Is Toxoplasma gondii a causal agent in migraine?
Koseoglu E, Yazar S, Koc I.
American Journal of the Medical Sciences 2009; 338: 120-122.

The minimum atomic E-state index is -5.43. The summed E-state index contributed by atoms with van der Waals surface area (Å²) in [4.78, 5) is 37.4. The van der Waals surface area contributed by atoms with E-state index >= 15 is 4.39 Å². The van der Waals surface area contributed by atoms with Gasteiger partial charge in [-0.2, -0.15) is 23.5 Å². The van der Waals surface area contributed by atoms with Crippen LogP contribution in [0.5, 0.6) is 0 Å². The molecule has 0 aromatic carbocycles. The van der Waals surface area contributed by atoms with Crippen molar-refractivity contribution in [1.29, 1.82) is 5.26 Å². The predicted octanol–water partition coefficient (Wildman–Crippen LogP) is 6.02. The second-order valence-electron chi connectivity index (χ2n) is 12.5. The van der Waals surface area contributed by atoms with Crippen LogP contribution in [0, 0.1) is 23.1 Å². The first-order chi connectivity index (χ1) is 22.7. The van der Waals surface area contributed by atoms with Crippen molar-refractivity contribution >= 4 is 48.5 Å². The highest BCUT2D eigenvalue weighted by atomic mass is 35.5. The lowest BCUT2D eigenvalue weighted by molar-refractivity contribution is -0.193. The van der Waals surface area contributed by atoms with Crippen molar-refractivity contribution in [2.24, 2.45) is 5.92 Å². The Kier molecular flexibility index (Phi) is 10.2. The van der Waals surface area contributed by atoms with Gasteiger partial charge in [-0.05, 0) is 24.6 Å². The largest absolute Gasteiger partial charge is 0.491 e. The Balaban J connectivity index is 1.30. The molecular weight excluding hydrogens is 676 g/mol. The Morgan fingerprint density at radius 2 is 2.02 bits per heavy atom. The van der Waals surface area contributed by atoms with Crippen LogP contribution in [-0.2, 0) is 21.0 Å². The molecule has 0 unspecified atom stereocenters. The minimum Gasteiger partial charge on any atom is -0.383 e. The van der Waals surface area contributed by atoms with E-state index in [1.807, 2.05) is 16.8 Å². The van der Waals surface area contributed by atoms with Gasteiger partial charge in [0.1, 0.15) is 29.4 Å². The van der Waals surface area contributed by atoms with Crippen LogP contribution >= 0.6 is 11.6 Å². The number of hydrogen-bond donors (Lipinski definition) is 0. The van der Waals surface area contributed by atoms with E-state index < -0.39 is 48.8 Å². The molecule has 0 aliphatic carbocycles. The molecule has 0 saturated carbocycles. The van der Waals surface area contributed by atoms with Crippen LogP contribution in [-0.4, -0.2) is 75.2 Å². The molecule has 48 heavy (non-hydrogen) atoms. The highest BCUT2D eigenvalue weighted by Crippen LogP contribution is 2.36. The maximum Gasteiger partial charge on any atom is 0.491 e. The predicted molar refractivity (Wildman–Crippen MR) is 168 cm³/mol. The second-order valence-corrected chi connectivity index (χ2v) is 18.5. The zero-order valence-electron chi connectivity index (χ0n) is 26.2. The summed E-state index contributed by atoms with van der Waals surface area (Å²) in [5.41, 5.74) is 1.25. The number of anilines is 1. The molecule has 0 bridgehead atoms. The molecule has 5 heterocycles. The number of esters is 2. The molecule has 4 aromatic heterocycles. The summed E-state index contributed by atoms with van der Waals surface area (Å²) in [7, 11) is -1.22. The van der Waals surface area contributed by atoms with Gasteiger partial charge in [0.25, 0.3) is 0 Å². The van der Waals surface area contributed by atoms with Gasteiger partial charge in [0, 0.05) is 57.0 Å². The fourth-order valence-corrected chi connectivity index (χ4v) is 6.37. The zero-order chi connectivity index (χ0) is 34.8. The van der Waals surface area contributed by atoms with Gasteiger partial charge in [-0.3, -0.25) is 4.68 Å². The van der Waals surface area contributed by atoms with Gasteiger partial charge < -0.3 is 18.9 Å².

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Background: Many different tissues may be parasitized by Toxoplasma gondii, particularly, lung, heart, lymphoid organs, and the central nervous tissues. Tissue cysts of this parasite in the brain may spontaneously rupture, releasing parasites that cause antibody titers to rise. In immunocompetent subjects with acquired toxoplasmosis, the most frequent symptoms were lymphadenopathy and headache. In the neurogenic inflammation theory of the pathogenesis of migraine, the cause of initial release of ions and inflammatory agents has not been established. In this study, we aimed to investigate if T gondii infection is a possible cause of neurogenic inflammation of migraines. Methods: The anti-T gondii antibody status of 104 patients with migraine were studied and compared with those of control groups, 50 healthy subjects and 50 subjects with headache due to rhinosinusitis, by using a micro-enzyme-linked immunosorbent assay technique. Results: Forty-six (44.2%) patients with migraine, 13 (26.0%) healthy control subjects, and 12 (24%) control subjects with rhinosinusitis were positive for anti-T gondii IgG antibody. The rate of positivity in the migraine patient group was statistically different from those of the control groups (P < 0.05). Conclusions: The results show the presence of chronic Toxoplasma infection in patients with migraine. Toxoplasma infection may contribute to neurogenic inflammation as the pathogenesis of migraine, as many studies in the literature have reported that Toxoplasma infection causes biochemical and immunologic changes.